It was the coldest day in a decade in Ottawa on Wednesday. "A cold day in hell," some might say. And it's not necessarily about the weather.
January 23 marks seven years since Stephen Harper was first elected Prime Minister of Canada. The man once linked to the party of Reform and intolerant rednecks evolved to a French-speaking, cat-petting, ethnic-vote courting leader of a merged Conservative Party. As the PM took the opportunity to pat himself on the back in tweeting his self-assessed greatest accomplishments, perhaps the seven-year itch is the right time to recognize PM Harper's biggest blunders.
- G8/G20 financial fiasco: The billion-dollar boondoggle and the fake lake scandal that begat a youtube video "If I had a billion dollars" (Apologies to BNL). One wonders if the fake lake hath frozen over by now.
- Death of science-based evidence: the heart of the census was carved out, the environmental scientists were muffled and/or turfed, and decisions based on ideology rather than facts have permeated public policy.
- Refugee health: PM Harper froze healthcare services for refugees, despite objections of medical doctors and others who lean on logic and common sense. Even conservative Premiers have chided Harper for his lack of compassion!
- Appointing unilingual supreme court judges: Harper's faux-pas hat trick was half-acknowledged when he voted for an NDP-led resolution to require all top public servants be fluent in both official languages before applying for the job.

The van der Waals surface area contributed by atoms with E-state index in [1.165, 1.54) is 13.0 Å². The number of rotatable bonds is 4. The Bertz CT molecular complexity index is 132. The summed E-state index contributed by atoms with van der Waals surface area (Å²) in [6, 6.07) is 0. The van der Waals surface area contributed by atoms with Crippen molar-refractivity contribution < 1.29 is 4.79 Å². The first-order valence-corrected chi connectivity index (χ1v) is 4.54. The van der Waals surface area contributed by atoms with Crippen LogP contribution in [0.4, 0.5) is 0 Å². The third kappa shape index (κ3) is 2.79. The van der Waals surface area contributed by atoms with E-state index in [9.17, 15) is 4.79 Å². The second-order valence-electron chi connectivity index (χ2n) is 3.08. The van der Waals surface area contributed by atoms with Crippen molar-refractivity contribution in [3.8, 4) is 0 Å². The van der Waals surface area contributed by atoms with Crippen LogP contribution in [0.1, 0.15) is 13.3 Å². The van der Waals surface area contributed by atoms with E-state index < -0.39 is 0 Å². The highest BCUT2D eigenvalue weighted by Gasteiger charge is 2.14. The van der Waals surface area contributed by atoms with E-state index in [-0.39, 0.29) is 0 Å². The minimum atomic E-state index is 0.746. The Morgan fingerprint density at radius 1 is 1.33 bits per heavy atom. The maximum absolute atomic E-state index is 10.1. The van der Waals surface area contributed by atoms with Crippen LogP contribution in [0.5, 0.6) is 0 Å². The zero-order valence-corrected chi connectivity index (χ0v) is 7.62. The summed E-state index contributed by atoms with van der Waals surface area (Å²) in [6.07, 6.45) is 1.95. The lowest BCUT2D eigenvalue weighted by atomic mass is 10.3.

- Federal deficit vs. fiscal prudence: Harper took office with a budget surplus. Now the feds carry a large deficit, compounding the national debt. So much for fiscal conservatism!
- The F-35 jets: Harper said the cost would be frozen at $9B. That promise evaporated. The fuzzy math cleared up to reveal a $45B price tag. Oops!
- The persistent Y-chromosome problem: the enduring discrepancies in the handling of MPs' gaffes depending on their gender continues to baffle. Faint suspicion of wrong-doing got a female MP frozen out of caucus and turfed. Meanwhile, the latest in a long line of Teflon dons, Dean Del Maestro, remains Parliamentary Secretary while under dual investigations from Elections Canada and RCMP. Adding to that the abortion-restriction issue repeatedly brought back on the table and you have a backwards, misogynistic pattern.
Narrowing the list to just seven items proves to be a challenge, just as it must have been difficult for the PM to list just a handful of accomplishments and favourite photo ops via twitter.
Canadians know that the the Arctic freeze never lasts forever. Eventually, the cold spell yields to Spring. Perhaps the country can return to its normal temperature -- a climate that a majority of Canadians can feel comfortable with.